By Scott Cheatham
Scott Cheatham, ATC,CSCS, is an Athletic Trainer at Physiotherapy Associates, in Long Beach, California.
Training & Conditioning, 11.6, September 2001, http://www.momentummedia.com/articles/tc/tc1106/clinic.htm
As a student of athletic training, you are probably getting your first glimpse into the workings of the healthcare profession. While most of your time is spent gaining the knowledge necessary to become a certified athletic trainer, it is never too early to start thinking about where you would like to put that knowledge to use. There are numerous venues to choose from. Now is the time to become acquainted with as many venues as possible.
The clinical setting is a great place to begin searching for your own niche in the athletic trainer field. Athletic trainers working in clinical settings have the opportunity for perhaps the broadest work experience because they see clients from many different sports and from many different age groups. In addition, PTs and ATCs in clinics often work together on individual cases, which gives them the opportunity to learn more about each other's field.
During my experience as an athletic trainer working in an outpatient physical therapy clinic for the last four years, I have gained a new understanding and respect for the integral relationship that athletic trainers and physical therapists utilize to provide their patients with the best quality care. For example, the company that I work for provides medical services for various professional tennis and volleyball competitions. During these events, the relationship between the ATC and the PT changes‹both practitioners work side by side, with the ATC taking a lead role in many cases.
Most clinics provide athletic trainers with the opportunity to experience this dual role, whether it's with professional athletes or local high schools. In addition, working in a clinic may also include a more traditional role in which an ATC teaches patients rehab exercises, provides hands-on treatments such as stretching and massage, and assists physical therapists in patient assessment.
If an athletic training student wants to enter the clinical setting, he or she should focus on a few key areas before making that commitment. First, it's important to understand the extent to which an athletic trainer can practice in the clinical setting. Each state has its own set of laws that can either limit or expand the role of the ATC in the clinical setting. In most cases, however, ATCs tend to work directly under a physical therapist.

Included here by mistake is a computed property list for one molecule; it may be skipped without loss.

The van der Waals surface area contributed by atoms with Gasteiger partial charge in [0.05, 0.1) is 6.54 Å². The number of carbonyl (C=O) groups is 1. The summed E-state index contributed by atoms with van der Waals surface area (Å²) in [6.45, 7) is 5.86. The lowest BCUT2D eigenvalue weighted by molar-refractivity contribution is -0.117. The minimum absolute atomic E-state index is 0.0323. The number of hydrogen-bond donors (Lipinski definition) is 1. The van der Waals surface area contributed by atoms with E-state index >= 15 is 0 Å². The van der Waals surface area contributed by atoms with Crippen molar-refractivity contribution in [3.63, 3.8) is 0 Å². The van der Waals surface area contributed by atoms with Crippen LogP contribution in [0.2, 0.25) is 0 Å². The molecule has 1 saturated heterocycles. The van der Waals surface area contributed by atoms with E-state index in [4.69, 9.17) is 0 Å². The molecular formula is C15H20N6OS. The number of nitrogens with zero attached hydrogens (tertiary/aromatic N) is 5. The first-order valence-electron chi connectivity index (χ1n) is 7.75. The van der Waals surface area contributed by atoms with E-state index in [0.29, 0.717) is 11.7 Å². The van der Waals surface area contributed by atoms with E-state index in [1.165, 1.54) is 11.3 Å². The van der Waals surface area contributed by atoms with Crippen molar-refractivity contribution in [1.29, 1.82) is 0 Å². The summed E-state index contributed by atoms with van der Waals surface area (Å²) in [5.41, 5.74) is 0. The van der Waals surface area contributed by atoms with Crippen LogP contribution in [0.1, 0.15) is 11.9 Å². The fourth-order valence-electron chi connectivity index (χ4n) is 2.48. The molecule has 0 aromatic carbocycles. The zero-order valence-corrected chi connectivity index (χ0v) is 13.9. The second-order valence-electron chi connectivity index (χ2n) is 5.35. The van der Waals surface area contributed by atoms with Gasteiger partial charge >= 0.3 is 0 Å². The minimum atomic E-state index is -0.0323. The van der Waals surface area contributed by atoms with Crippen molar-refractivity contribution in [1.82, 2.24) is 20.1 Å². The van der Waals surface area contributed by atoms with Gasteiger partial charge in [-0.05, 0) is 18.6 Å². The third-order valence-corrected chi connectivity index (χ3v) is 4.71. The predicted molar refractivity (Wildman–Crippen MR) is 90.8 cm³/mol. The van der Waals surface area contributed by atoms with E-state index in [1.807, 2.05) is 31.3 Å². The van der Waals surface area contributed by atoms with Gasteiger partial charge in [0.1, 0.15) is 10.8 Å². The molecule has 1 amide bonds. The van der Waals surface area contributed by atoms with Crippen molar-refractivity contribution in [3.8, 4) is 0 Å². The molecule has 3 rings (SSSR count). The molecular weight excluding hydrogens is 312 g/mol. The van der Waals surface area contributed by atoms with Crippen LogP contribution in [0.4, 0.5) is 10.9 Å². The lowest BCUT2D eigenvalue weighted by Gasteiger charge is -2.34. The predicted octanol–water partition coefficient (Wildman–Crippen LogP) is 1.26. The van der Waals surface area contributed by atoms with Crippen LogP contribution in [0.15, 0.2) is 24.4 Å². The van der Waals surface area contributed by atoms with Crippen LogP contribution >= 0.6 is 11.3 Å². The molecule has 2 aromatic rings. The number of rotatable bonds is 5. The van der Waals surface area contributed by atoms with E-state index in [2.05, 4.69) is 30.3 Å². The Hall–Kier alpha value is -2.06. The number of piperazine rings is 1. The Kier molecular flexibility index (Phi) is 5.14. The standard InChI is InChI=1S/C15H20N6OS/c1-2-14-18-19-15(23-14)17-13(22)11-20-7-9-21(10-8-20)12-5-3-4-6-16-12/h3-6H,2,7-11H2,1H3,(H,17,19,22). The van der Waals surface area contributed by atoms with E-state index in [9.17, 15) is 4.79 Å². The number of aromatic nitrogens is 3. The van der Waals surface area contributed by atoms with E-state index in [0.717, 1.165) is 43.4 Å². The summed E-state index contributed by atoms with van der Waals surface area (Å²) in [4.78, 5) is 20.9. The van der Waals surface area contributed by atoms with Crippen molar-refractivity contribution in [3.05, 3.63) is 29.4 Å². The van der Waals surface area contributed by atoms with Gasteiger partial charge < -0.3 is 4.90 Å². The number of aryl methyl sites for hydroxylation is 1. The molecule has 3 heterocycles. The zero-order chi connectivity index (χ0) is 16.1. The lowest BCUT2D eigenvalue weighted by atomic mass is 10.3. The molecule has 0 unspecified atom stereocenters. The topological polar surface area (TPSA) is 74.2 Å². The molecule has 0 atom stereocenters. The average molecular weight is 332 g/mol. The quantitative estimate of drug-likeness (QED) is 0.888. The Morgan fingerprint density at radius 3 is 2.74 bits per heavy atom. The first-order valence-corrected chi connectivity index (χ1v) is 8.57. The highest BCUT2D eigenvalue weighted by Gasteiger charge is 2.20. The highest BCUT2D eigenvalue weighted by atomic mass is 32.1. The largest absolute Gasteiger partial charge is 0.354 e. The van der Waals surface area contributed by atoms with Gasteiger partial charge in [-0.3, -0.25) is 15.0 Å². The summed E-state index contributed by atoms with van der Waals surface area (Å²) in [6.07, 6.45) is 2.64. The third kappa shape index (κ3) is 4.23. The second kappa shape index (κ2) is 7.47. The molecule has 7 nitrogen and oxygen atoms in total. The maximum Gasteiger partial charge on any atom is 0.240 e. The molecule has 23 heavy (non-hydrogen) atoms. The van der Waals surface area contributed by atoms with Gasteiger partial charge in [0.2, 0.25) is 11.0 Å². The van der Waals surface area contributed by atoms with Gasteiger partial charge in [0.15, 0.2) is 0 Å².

The second key area is choosing the ideal setting to practice in. Even among clinics, there can be a great amount of variety. For example, some clinics offer outreach services and some don't. Some specialize in sports medicine, while others focus on the industrial or the geriatric sector, while still others offer an array of services. I think it's important to get a taste of a few clinics to see how they differ and what each can offer. One good way to do this is through observation. Going to different clinics and observing for a day can help in the decision-making process.
To set up an observation, talk with your head athletic trainer. Often, he or she will have a relationship with one or more local clinics, or at least be professionally acquainted with some of the people working at them. If there is a particular clinic you are interested in observing, you can also contact the office yourself. We take a lot of students in athletic training and physical therapy in my clinic for day-long or week-long observations. This is common practice and you'll find that most clinics will be happy to extend the opportunity to you.
Even if you're not contemplating work in the clinical setting, there's one more reason to gain first-hand knowledge there: It is a great preparation for certification and licensing. You've been introduced to the concepts of physical therapy in some of your classes, but there's nothing like seeing those concepts in practice to drive the point home. A week or so in a clinic will give you great insight into how it really works and put the classroom information you've gained into a practical context. When empirical experience backs up the academics you have a formula for success.